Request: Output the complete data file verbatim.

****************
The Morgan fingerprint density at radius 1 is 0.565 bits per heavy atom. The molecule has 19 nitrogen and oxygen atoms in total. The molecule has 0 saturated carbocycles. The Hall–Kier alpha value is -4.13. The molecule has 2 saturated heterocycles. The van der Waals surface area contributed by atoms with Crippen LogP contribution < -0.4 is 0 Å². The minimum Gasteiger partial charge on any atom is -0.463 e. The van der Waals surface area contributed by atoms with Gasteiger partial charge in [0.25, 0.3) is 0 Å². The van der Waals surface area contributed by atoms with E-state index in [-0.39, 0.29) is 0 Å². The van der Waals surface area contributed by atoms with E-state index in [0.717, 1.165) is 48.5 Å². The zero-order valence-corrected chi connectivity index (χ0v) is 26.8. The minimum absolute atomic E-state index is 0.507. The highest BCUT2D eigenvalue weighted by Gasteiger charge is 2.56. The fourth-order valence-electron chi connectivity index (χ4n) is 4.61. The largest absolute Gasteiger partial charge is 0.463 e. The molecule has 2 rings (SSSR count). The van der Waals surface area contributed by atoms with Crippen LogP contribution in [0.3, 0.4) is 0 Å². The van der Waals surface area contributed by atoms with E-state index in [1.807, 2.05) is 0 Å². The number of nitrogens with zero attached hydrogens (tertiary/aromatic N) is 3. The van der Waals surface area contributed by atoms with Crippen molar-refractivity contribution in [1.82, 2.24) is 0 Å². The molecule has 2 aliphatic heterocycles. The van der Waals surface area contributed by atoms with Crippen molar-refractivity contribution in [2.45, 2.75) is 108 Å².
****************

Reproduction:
The Morgan fingerprint density at radius 1 is 0.565 bits per heavy atom. The molecule has 19 nitrogen and oxygen atoms in total. The molecule has 0 saturated carbocycles. The Hall–Kier alpha value is -4.13. The molecule has 2 saturated heterocycles. The van der Waals surface area contributed by atoms with Crippen LogP contribution < -0.4 is 0 Å². The minimum Gasteiger partial charge on any atom is -0.463 e. The van der Waals surface area contributed by atoms with Gasteiger partial charge in [0.25, 0.3) is 0 Å². The van der Waals surface area contributed by atoms with E-state index in [-0.39, 0.29) is 0 Å². The van der Waals surface area contributed by atoms with E-state index in [0.717, 1.165) is 48.5 Å². The zero-order valence-corrected chi connectivity index (χ0v) is 26.8. The minimum absolute atomic E-state index is 0.507. The highest BCUT2D eigenvalue weighted by Gasteiger charge is 2.56. The fourth-order valence-electron chi connectivity index (χ4n) is 4.61. The largest absolute Gasteiger partial charge is 0.463 e. The molecule has 2 rings (SSSR count). The van der Waals surface area contributed by atoms with Crippen LogP contribution in [0.3, 0.4) is 0 Å². The van der Waals surface area contributed by atoms with E-state index in [1.807, 2.05) is 0 Å². The number of nitrogens with zero attached hydrogens (tertiary/aromatic N) is 3. The van der Waals surface area contributed by atoms with Crippen molar-refractivity contribution in [1.82, 2.24) is 0 Å². The molecule has 2 aliphatic heterocycles. The van der Waals surface area contributed by atoms with Crippen molar-refractivity contribution in [2.45, 2.75) is 108 Å².